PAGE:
The incomes of the poorest are hardest hit – by far – whilst the wealthy escape scot free.
This week’s autumn statement announced further years of pain ahead, as the economy adjusts to the likely impact of Brexit. An economic policy grounded in social justice might have sought to place the greatest burden on those most able to bear it. But, yet again, it is the poorest who are being called on to shoulder the greatest pain.
As the independent Institute for Fiscal Studies’ chart below demonstrates, the cumulative impact of tax and benefit reforms are clear and unambiguous. The incomes of the poorest are hardest hit – by far – whilst the wealthy escape scot free.
The freeze on benefits will leave the poorest families around £350 per year worse off, but leave the incomes of middle earners and the wealthiest in society untouched. Those who are currently only ‘just about managing’ already have bare wallets, bare cupboards, and mounting bills to pay. How can they be expected to take a further £7 out of their weekly budget?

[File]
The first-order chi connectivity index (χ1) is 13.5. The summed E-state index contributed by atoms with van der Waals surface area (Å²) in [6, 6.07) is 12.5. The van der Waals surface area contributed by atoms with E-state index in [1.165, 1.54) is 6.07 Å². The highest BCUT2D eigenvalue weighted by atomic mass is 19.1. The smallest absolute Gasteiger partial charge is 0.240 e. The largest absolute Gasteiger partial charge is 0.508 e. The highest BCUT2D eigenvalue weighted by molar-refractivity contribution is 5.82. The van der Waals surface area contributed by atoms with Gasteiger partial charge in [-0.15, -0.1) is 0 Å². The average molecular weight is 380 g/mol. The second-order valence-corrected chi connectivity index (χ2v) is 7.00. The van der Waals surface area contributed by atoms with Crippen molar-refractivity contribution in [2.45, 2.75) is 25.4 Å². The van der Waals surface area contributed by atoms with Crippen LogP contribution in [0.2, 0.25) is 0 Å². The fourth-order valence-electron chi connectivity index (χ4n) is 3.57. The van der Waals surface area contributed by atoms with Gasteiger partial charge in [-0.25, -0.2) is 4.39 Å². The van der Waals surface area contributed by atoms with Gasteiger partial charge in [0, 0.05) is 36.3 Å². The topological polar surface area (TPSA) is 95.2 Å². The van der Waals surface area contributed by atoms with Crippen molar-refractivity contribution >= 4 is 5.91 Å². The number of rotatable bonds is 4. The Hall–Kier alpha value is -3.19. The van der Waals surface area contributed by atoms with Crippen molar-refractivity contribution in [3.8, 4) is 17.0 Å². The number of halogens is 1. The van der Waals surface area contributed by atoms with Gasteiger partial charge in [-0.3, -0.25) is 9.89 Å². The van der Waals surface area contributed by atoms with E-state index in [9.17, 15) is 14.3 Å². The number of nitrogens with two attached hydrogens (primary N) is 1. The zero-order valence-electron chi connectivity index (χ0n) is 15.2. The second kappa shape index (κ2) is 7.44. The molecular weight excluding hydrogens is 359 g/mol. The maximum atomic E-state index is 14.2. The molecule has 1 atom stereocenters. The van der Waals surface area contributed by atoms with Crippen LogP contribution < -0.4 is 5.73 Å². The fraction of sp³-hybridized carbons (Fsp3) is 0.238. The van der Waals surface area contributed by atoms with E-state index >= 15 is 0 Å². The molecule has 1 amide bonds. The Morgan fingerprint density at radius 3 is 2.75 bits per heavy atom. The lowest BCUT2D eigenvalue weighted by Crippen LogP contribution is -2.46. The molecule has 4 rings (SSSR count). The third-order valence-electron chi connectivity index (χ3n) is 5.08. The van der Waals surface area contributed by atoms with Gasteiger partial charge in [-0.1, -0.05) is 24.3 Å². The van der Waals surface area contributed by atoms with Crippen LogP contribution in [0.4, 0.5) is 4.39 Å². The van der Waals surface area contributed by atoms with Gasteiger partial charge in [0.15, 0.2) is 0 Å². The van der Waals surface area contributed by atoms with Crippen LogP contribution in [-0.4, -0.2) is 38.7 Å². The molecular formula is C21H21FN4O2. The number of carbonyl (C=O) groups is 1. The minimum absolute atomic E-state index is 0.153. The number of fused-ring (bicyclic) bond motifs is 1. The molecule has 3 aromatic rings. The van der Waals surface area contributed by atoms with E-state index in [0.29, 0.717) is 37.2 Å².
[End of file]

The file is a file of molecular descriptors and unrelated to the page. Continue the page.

It cannot be right that it is these families who are being asked to make yet another sacrifice, when their wealthier neighbours are not being asked to do likewise. For many it will mean increased debt, worse diets, no chance of a holiday for the forseeable future. For some it will mean a trip to the foodbank.
When, as a nation, will we start to exercise some genuine Christian compassion?